The fallacy of bottom-up Lean initiatives – Part 3: top-down and bottom-up

In the first post of this series, I explained why bottom-up Lean initiatives have little chance to succeed. In the second post I switched the point of view and discussed the top-down driven Lean rollout attempts and their pitfalls. Neither is easy nor a sure way to succeed. In this third post it is time … Continue reading The fallacy of bottom-up Lean initiatives – Part 3: top-down and bottom-up

How lean can help shaping the future? Introduction

Lean, no doubt, is a powerful proven business management system with long track record of success stories (and probably as many failed attempts). In 60 years, Lean made it slowly from Lean Manufacturing to Lean Thinking and Lean Management, from small improvement experiments in industrial workshops to worldwide shared Body of Knowledge. Despite all the … Continue reading How lean can help shaping the future? Introduction

Lean failures and Jim Womack’s 3P

Lean initiatives – I don’t dare write transformations – are credited of high failure rate. Paradoxically these failures do not seem to reduce Lean’s attractivity, probably because of reported and expected short-term gains and savings “pay” the initial effort and probably because these quick wins are the initial (sole?) target of the initiators. For those … Continue reading Lean failures and Jim Womack’s 3P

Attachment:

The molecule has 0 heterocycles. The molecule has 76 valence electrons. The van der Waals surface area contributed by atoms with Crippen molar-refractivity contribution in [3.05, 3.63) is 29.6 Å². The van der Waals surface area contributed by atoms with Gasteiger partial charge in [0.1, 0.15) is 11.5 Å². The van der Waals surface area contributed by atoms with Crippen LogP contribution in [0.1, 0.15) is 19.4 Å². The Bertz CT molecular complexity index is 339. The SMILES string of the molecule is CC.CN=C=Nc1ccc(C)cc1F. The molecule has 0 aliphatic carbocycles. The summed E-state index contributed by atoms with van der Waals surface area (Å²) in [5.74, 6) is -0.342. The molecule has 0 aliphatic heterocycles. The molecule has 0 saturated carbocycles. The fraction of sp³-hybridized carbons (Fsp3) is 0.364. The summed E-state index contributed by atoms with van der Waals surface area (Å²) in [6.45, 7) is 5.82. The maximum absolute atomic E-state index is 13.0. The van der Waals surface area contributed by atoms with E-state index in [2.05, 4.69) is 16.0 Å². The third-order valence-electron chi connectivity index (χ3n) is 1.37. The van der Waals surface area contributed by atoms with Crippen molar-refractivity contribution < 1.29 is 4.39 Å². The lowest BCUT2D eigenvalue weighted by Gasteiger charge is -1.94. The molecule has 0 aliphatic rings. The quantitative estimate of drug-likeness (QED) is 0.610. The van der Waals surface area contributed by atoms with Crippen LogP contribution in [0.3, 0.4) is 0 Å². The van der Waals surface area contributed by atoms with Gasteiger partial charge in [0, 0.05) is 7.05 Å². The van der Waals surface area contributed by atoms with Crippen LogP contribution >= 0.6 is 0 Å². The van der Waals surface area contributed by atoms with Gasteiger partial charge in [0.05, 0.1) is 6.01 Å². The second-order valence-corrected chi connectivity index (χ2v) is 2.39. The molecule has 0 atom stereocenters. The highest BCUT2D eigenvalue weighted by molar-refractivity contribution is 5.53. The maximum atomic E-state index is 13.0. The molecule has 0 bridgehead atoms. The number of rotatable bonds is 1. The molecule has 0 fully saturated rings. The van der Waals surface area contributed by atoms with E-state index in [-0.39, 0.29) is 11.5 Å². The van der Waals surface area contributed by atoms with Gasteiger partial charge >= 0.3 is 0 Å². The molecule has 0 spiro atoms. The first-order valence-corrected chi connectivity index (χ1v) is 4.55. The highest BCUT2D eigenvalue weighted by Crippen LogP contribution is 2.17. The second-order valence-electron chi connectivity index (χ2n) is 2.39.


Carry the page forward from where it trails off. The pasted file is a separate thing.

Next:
Could Six Sigma have more harmed than helped?

I started my career in the heyday of Total Quality Management (TQM) in France, beginning of the 1980’s and witnessed over the following years how the TQM trainings and deployments built a quality-aware culture in the companies and spread to everyday’s life. Over time though, other “Japanese Methods” became fashionable and the hype was on … Continue reading Could Six Sigma have more harmed than helped?